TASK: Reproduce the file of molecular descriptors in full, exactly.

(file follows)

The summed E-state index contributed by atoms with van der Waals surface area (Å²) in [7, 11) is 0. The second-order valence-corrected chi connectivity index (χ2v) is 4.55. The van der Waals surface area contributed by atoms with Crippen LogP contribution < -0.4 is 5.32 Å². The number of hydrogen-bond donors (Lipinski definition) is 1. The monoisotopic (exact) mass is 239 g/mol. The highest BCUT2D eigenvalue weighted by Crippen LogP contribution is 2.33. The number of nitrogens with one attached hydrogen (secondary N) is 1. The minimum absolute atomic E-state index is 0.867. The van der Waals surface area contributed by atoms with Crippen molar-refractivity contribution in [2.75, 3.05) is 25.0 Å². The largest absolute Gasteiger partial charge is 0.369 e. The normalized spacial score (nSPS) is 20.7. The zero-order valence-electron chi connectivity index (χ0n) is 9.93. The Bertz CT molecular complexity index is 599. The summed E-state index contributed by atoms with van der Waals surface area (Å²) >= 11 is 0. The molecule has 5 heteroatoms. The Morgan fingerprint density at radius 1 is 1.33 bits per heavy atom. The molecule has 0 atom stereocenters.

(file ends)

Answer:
The summed E-state index contributed by atoms with van der Waals surface area (Å²) in [7, 11) is 0. The second-order valence-corrected chi connectivity index (χ2v) is 4.55. The van der Waals surface area contributed by atoms with Crippen LogP contribution < -0.4 is 5.32 Å². The number of hydrogen-bond donors (Lipinski definition) is 1. The monoisotopic (exact) mass is 239 g/mol. The highest BCUT2D eigenvalue weighted by Crippen LogP contribution is 2.33. The number of nitrogens with one attached hydrogen (secondary N) is 1. The minimum absolute atomic E-state index is 0.867. The van der Waals surface area contributed by atoms with Crippen molar-refractivity contribution in [2.75, 3.05) is 25.0 Å². The largest absolute Gasteiger partial charge is 0.369 e. The normalized spacial score (nSPS) is 20.7. The zero-order valence-electron chi connectivity index (χ0n) is 9.93. The Bertz CT molecular complexity index is 599. The summed E-state index contributed by atoms with van der Waals surface area (Å²) >= 11 is 0. The molecule has 5 heteroatoms. The Morgan fingerprint density at radius 1 is 1.33 bits per heavy atom. The molecule has 0 atom stereocenters.